ASA1(config)# access-list LAN1_LAN2 extended permit ip 192.168.1.0 255.255.255.0 192.168.2.0 255.255.255.0
ASA2(config)# access-list LAN2_LAN1 extended permit ip 192.168.2.0 255.255.255.0 192.168.1.0 255.255.255.0
We need a crypto map to set the remote peer IP address, to combine the access-list with the proposal, and activate it on the outside interface:
ASA1(config)# crypto map MY_CRYPTO_MAP 1 match address LAN1_LAN2 ASA1(config)# crypto map MY_CRYPTO_MAP 1 set peer 10.10.10.2 ASA1(config)# crypto map MY_CRYPTO_MAP 1 set ikev2 ipsec-proposal MY_PROPOSAL ASA1(config)# crypto map MY_CRYPTO_MAP interface OUTSIDE
ASA2(config)# crypto map MY_CRYPTO_MAP 1 match address LAN2_LAN1 ASA2(config)# crypto map MY_CRYPTO_MAP 1 set peer 10.10.10.1 ASA2(config)# crypto map MY_CRYPTO_MAP 1 set ikev2 ipsec-proposal MY_PROPOSAL ASA2(config)# crypto map MY_CRYPTO_MAP interface OUTSIDE
We configure the tunnel-group to configure pre-shared keys:
ASA1(config)# tunnel-group 10.10.10.2 type ipsec-l2l ASA1(config)# tunnel-group 10.10.10.2 ipsec-attributes ASA1(config-tunnel-ipsec)# ikev2 local-authentication pre-shared-key CISCO123 ASA1(config-tunnel-ipsec)# ikev2 remote-authentication pre-shared-key CISCO456
ASA2(config)# tunnel-group 10.10.10.1 type ipsec-l2l ASA2(config)# tunnel-group 10.10.10.1 ipsec-attributes ASA2(config-tunnel-ipsec)# ikev2 local-authentication pre-shared-key CISCO456 ASA2(config-tunnel-ipsec)# ikev2 remote-authentication pre-shared-key CISCO123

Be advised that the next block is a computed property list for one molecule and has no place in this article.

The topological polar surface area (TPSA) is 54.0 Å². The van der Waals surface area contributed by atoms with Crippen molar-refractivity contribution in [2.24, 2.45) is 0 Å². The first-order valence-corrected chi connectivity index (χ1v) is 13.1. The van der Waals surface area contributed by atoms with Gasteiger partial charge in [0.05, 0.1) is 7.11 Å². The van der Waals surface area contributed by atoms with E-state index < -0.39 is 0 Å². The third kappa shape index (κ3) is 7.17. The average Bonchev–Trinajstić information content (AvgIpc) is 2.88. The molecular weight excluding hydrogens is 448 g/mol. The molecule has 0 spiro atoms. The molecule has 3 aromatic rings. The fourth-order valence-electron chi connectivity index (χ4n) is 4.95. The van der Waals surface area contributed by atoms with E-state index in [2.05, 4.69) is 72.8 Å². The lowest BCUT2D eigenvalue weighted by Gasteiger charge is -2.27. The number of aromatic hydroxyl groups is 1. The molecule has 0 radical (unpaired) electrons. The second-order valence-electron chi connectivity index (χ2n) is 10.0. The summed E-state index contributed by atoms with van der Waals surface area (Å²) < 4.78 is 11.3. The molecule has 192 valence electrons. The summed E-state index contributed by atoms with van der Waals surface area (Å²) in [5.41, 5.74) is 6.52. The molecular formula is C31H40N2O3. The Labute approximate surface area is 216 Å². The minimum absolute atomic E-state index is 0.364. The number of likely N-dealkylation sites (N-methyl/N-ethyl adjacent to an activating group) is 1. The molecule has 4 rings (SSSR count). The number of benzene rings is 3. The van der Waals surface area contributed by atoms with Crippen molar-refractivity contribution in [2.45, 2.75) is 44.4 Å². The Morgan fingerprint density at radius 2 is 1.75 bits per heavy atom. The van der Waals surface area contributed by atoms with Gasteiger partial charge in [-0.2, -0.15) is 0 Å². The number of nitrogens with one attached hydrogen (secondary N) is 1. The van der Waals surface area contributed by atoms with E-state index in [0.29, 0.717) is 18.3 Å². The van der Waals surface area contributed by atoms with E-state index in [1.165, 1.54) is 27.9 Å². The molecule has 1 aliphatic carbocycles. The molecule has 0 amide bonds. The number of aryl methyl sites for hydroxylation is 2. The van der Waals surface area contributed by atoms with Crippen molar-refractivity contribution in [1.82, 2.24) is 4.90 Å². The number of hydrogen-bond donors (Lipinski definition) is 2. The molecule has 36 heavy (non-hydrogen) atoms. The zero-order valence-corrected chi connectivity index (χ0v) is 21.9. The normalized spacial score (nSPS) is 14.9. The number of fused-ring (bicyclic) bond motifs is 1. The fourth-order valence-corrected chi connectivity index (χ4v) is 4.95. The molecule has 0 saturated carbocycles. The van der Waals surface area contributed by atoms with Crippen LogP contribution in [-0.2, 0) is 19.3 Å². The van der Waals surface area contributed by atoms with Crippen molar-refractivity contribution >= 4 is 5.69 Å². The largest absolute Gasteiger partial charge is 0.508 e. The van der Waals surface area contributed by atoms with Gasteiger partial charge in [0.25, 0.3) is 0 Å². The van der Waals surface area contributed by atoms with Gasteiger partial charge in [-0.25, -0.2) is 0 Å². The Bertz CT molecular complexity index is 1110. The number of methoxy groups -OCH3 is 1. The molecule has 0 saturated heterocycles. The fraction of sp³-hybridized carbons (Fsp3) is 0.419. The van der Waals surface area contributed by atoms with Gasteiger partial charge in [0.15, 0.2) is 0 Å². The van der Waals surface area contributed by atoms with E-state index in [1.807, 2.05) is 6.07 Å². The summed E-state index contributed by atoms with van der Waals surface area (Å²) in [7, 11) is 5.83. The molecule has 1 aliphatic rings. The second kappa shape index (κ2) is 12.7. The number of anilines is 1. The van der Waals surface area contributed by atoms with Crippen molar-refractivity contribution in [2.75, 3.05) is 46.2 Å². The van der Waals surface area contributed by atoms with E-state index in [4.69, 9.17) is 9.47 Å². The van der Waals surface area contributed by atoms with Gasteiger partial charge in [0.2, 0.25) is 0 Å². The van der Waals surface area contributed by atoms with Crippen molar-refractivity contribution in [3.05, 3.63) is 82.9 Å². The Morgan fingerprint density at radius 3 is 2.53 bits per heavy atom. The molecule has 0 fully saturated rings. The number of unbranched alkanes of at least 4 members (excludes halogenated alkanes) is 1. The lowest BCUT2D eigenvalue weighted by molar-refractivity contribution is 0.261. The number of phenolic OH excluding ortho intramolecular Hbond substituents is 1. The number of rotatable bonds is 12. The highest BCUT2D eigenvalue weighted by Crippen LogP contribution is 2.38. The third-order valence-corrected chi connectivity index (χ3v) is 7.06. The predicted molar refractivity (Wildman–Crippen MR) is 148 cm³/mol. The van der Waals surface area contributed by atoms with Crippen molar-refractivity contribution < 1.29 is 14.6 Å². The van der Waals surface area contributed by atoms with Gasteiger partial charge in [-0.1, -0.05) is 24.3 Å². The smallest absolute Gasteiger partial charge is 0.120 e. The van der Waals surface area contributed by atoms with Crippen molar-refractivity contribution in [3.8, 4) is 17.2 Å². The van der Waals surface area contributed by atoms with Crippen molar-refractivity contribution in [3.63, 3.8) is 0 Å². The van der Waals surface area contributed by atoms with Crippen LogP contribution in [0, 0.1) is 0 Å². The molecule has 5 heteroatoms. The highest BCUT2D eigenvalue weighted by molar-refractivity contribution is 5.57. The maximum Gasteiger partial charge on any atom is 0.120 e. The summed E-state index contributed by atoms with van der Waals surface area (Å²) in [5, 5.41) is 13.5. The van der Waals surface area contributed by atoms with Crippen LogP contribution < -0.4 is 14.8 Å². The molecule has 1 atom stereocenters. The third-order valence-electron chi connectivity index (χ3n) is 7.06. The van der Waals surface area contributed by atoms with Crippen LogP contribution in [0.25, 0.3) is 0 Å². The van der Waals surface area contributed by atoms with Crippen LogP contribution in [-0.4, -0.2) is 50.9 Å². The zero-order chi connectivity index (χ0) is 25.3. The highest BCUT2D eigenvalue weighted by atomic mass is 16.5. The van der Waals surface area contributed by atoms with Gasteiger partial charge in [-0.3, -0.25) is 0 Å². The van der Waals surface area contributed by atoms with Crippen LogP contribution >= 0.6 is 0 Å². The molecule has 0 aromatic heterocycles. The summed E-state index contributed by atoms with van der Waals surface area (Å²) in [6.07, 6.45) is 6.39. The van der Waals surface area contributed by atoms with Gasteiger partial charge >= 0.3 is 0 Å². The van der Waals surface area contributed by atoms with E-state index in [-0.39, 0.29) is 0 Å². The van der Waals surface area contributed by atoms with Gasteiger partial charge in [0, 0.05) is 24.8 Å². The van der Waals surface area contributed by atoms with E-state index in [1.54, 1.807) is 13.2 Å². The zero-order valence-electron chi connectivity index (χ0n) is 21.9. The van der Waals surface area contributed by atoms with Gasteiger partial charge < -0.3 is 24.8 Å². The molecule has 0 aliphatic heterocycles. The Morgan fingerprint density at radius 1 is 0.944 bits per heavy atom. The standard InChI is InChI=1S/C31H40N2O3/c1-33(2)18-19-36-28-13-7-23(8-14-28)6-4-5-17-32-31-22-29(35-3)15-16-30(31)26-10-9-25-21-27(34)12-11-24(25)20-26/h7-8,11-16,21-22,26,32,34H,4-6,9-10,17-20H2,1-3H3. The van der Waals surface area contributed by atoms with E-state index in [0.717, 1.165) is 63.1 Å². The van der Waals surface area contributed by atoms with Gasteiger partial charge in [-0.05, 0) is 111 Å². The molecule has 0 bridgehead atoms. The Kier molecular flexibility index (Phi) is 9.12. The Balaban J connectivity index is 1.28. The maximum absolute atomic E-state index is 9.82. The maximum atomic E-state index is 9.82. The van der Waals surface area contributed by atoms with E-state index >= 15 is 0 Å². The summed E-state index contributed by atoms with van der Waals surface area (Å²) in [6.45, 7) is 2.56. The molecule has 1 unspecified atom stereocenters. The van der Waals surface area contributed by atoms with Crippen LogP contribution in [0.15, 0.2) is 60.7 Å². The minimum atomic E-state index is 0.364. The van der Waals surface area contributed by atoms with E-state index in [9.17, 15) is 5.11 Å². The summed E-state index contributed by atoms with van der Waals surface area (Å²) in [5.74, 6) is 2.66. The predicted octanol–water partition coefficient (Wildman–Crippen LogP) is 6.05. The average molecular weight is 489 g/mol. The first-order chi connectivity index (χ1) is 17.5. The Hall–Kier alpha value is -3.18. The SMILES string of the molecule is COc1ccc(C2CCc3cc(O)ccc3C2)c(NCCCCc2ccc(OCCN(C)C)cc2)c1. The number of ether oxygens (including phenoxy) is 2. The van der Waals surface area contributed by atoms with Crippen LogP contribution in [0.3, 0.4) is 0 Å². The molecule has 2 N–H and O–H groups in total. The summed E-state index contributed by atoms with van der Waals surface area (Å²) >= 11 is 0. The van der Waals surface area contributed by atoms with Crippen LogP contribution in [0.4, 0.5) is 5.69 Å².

Enable IKEv2 on the outside interface:
ASA1 & ASA2 (config)# crypto ikev2 enable OUTSIDE
And last but not least, make sure each ASA has a route to the subnet on the other side:
ASA1(config)# route OUTSIDE 192.168.2.0 255.255.255.0 10.10.10.2
ASA2(config)# route OUTSIDE 192.168.1.0 255.255.255.0 10.10.10.1
This completes our VPN configuration.
We now have a working configuration where we use PAT to translate traffic from our hosts and a site-to-site IPSec IKEv2 VPN tunnel.
Without NAT Exemption
Let’s see what happens without NAT exemption. Let’s try what happens when we connect from S1 to S3:
S1#telnet 10.10.10.3 80 Trying 10.10.10.3, 80 ... Open
We can connect. No issues there. Let’s check our PAT translation:
ASA1# show xlate 1 in use, 2 most used Flags: D - DNS, e - extended, I - identity, i - dynamic, r - portmap, s - static, T - twice, N - net-to-net TCP PAT from INSIDE:192.168.1.101/51796 to OUTSIDE:10.10.10.1/51796 flags ri idle 0:00:39 timeout 0:00:30
Above, we see that traffic from 192.168.1.101 is translated to 10.10.10.1. Let’s try something else. I’ll clear the NAT table first:
ASA1# clear xlate INFO: 1 xlate deleted
Let’s see what happens when we try to connect from S1 to S2:
S1#telnet 192.168.2.102 80 Trying 192.168.2.102, 80 ... % Connection timed out; remote host not responding
This isn’t working. There are no IKEv2 security associations:
ASA1# show crypto isakmp sa There are no IKEv1 SAs There are no IKEv2 SAs
What is going on? Assuming our VPN configuration is correct, something else must be going on. Let’s take a look at the NAT table: